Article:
A few weeks ago we wrote about a spam problem reported by Dropbox users.
Email addresses which had only ever been used with Dropbox accounts (at least so far as the account holders were aware) experienced a surge in spam, leading people to conclude that something had gone wrong at Dropbox.
As we reported at the time, the truth was actually a little more complex than that.
Some users had set the same password on multiple sites, and a compromise elsewhere led to their Dropbox accounts being unlawfully accessed and assaulted by spammers.
Other spam-affected users were affected indirectly, because one of those “compromised elsewhere” accounts belonged to an employee at Dropbox itself. This staffer’s was account was raided and gave up not one email address, but many, thanks to what Dropbox described as “a project document with user email addresses.”
Part of Dropbox’s response was to promise a two-factor authentication (2FA) system using your mobile phone as the second factor.
The good news is that Dropbox is already starting to deliver on that promise: three days ago, the company announced that it was just about there, opening up the the 2FA to early adopters prior to rolling it out (on an opt-in basis, at least for now) to everyone.
The Dropbox forum post which announced the 2FA availability doesn’t go into a whole lot of detail, but here’s what’s on offer:
We'll be adding optional two-step verification for all Dropbox accounts sometime in the next few days. Two-step verification adds an extra layer of protection to your account by requiring an additional security code that is sent to your phone by text message or generated using a mobile authenticator app.
(If you’re outside North America, the usability of SMS-based security tokens depends on your mobile provider’s willingness to accept and deliver international SMSes; some users on the Dropbox forum, e.g. in Moldova, Greece and New Zealand, have reported problems receiving their login codes over the air.)
Two-factor authentication that forces you to enter a per-transaction or per-session code – loosely speaking, a password that is used once and never again – is slightly less convenient for you, but very much less convenient for cybercrooks.
2FA even protects you from yourself, in the event that you inadvertently use the same password on more than one site, or get infected by key-logging malware.
If you’re a Dropbox user, why not give it a go?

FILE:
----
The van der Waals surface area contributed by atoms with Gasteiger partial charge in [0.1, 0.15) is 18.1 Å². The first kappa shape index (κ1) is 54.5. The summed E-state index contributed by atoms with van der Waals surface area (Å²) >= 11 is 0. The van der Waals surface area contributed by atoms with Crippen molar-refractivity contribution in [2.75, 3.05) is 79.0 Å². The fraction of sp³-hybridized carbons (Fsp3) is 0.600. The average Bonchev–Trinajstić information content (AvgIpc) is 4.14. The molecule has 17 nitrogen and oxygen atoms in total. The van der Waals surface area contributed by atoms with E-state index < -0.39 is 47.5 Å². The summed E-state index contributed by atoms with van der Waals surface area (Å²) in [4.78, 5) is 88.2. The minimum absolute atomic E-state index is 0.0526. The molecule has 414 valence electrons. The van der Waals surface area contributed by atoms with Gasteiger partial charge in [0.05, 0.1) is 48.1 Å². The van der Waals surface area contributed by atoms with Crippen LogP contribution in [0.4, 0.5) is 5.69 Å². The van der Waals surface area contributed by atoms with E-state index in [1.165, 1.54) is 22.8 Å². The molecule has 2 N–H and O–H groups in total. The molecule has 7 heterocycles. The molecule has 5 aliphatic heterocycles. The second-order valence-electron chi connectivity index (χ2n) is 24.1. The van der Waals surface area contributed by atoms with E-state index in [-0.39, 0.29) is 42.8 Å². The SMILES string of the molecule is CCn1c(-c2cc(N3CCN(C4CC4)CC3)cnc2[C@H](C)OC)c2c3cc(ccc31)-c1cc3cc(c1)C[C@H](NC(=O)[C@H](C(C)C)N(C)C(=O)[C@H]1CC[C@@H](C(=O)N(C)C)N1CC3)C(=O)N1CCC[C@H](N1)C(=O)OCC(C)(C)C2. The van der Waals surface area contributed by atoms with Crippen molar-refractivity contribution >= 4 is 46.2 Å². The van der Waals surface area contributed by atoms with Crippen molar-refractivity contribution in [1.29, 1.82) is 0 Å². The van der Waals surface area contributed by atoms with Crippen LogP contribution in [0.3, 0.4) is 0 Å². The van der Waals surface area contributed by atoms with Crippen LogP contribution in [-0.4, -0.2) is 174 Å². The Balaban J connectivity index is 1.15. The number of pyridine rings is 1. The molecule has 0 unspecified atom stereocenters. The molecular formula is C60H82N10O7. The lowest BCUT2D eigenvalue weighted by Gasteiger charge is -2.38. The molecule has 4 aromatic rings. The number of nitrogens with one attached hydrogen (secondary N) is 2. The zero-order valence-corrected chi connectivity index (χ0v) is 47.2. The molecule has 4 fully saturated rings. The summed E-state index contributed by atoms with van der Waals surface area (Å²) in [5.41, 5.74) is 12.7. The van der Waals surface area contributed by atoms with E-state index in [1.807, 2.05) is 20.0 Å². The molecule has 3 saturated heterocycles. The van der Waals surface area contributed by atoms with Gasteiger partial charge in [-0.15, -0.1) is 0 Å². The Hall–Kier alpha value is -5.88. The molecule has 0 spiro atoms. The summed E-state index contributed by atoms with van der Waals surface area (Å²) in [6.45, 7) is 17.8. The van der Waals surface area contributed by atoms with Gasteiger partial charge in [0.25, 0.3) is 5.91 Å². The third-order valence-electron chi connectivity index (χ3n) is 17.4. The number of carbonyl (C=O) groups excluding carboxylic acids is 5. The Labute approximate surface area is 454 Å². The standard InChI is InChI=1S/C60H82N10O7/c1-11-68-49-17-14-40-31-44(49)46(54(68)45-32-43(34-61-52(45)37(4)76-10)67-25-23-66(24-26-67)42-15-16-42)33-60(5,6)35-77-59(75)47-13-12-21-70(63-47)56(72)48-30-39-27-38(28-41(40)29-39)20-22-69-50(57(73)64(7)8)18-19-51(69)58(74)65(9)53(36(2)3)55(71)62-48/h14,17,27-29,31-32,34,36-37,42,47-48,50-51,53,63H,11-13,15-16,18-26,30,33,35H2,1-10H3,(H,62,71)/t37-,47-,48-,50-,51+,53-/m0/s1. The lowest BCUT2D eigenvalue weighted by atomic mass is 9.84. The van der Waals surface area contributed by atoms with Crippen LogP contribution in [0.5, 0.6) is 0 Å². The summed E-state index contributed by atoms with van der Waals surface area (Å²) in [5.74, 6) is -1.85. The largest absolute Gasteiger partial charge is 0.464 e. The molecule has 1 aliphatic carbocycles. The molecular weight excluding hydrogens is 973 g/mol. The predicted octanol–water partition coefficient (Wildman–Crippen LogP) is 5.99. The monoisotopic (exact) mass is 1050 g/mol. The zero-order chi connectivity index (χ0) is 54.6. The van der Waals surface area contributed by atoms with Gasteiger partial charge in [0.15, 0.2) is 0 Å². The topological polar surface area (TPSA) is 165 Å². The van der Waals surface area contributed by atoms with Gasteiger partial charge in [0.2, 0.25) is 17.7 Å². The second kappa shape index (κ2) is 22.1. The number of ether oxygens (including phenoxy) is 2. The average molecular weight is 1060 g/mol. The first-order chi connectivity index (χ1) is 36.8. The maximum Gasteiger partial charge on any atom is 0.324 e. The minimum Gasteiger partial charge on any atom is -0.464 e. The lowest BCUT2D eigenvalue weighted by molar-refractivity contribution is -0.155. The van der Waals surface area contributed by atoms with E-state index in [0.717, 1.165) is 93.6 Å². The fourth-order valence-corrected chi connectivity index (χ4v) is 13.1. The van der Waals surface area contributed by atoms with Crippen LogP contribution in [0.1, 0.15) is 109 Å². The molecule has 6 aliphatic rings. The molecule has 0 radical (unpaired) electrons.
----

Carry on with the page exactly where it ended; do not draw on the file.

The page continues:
15 comments on “Dropbox two-factor authentication available to early adopters”
Awesome. I'm ready for it, it will protect my data better until I get my data server sorted out.
I've been using the Google accounts 2fa for a while. While I definitely appreciate the security aspect, there just must be a better way – it is pretty inconvenient – and means that if I've left my phone then I cannot access my accounts.
The other problem with complex security arrangements like this are that they make automation of things very hard – I do test/build/integration automation as a day job, so moving data between various systems and iteracting with them with as little human intervention as possible is important.
Perhaps there is a good way though – key pair auth like ssh – long complex sequences, that have to be authenticated once as the user logs in on their machine. I realise this wouldn't prevent somebody social engineering them out of their private key – but is surely more secure than password based security. Especially if some kind of key rotation/automatic salting or similar could be added.
Errrr…don't leave your phone behind, then 🙂
Key-pair auth would be a nice-to-have but the idea of Dropbox-like services is that you can access your data from anywhere. (That's also one of the dangers of the service, of course!) So you'd have to carry your private key with you anyway – and put copies of it on other people's computers, etc. if you wanted Dropbox for its "access anywhere" flexibility.
OTOH, if you don't need Dropbox for that "access anywhere" freedom – e.g. you're always moving data between the same sets of systems in your build-test process – wouldn't it be more convenient _and much simpler/safer_ to cut Dropbox out of the equation altogether and just send the data directly from server A to server B using SSH or the like?
For the average user, I see the introduction of a step into Dropbox (and similar services) which inhibits automation as a positive one, at least from an unnoticed-and-unauthorised-access point of view…as @Ben Pike bluntly points out below, security and convenience almost always operate in some kind of inverse-proportion relationship.
No one ever said security was convenient…
I'll stand up and say security needs to be convenient.
LastPass is a good example of usable security.
To be fair, 2FA is intended to solve (or at least to address) parts of the security puzzle which LastPass doesn't. In particular, LastPass doesn't add one-time-only passwords to your authentication "diet".